The Mountain Hardwear Exponent Rain Jacket is a lightweight shell that’s intended for outdoor activities, including climbing, cycling, hiking, and skiing, on rainy or snowy days. This jacket has fantastic waterproofing while remaining breathable. The jacket is also both durable and lightweight, giving you the freedom to move in it however needed but without worrying about damaging or tearing it.
In this article, we’re going to start by giving you information about choosing performance rainwear. We’ll then give you a full overview of the Exponent jacket, followed by a deeper comparison of its main pros and cons. Note that we’re mainly going to be talking about the men’s Exponent jacket in this review, but that we will briefly mention the women’s jacket in a specified section.
In order to choose the right rain jacket for you – and determine if the Exponent is a good match for your needs – it’s important to first understand rain jacket terms and technology. In this section, we’re going to go over the information we feel will be most important to assessing the Exponent for yourself. As we talk about the different features of rainwear, we’ll point out where the Exponent excels.
When a jacket is breathable, that means it can transfer sweat vapor. The moist, warm arm that’s trapped inside the jacket is attracted to the colder, drier air outside, which is when the transfer occurs. The more efficient the transfer, the less clammy and the drier you’ll feel. Outdoor brands have tried to nail down this technology for years. While there isn’t a universal type of testing, certification or standard, you’ll find that the Exponent jacket has excellent venting, mainly thanks to its vented underarms.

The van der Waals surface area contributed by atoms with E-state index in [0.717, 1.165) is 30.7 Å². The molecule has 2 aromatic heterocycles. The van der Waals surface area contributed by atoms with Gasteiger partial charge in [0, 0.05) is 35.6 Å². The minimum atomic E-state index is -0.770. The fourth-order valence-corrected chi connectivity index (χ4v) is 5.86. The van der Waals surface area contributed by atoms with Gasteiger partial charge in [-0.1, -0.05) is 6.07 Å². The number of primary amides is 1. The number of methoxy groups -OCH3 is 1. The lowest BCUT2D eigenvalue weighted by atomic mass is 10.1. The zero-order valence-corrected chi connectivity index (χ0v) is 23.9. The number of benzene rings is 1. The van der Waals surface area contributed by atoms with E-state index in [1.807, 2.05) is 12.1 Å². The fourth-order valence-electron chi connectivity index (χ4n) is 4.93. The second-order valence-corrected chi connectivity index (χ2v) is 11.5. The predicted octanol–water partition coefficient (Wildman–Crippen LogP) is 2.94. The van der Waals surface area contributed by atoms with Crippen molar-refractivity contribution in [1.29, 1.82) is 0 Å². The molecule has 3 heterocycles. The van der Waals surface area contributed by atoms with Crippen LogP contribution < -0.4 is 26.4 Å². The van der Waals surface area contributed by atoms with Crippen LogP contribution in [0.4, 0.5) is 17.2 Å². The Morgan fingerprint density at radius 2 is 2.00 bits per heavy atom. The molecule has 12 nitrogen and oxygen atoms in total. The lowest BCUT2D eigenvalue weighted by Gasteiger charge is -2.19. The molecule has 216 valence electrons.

While materials will vary between brands or jacket models, performance rain jacket fabric has either a coating or membrane that is able to block rain while remaining breathable. Rainwear usually has a durable water repellent (DWR) finish that will cause precipitation to bead up and roll off the fabric. Being water repellent is different from being water resistant – water resistance refers to the overall ability of the rainwear to prevent water from penetrating the fabric.
In order to keep you protected, rain jackets have a coating or membrane between layers. The outer layer repels rain and withstands abrasion and the inner layer protects the inside of the jacket from wear-and-tear. There are three types of rain jacket designs: two layers, 2.5 layers and three layers.
The two-layer design is quieter than other designs, meaning the jacket won’t be noisy as you move. This is the type of rainwear that’s best for urban areas or travel. A 2.5 layer jacket is the lightest option you can find; this is the type of construction the Exponent has. A three-layer jacket is the most robust type you’ll find and it’s best for harsh environments, like hiking in the backcountry.
Every jacket offers some amount of water resistance – there’s more protection from wet conditions than if you didn’t have the jacket at all. Beyond that, though, it’s important to understand the difference between water resistant jackets and waterproof ones. Knowing this will tell you just how much water protection the jacket can offer.
Water resistant jackets are breathable and can handle light rain for a limited amount of time. However, if the rain lasts for a long time or starts coming down either heavier or sideways, a water-resistant jacket isn’t going to be much of a help.
This means that the jacket can keep out even heavy rain. While the actual testing standards will vary from manufacturer to manufacturer, a jacket that’s called “waterproof” should stand up to downpours.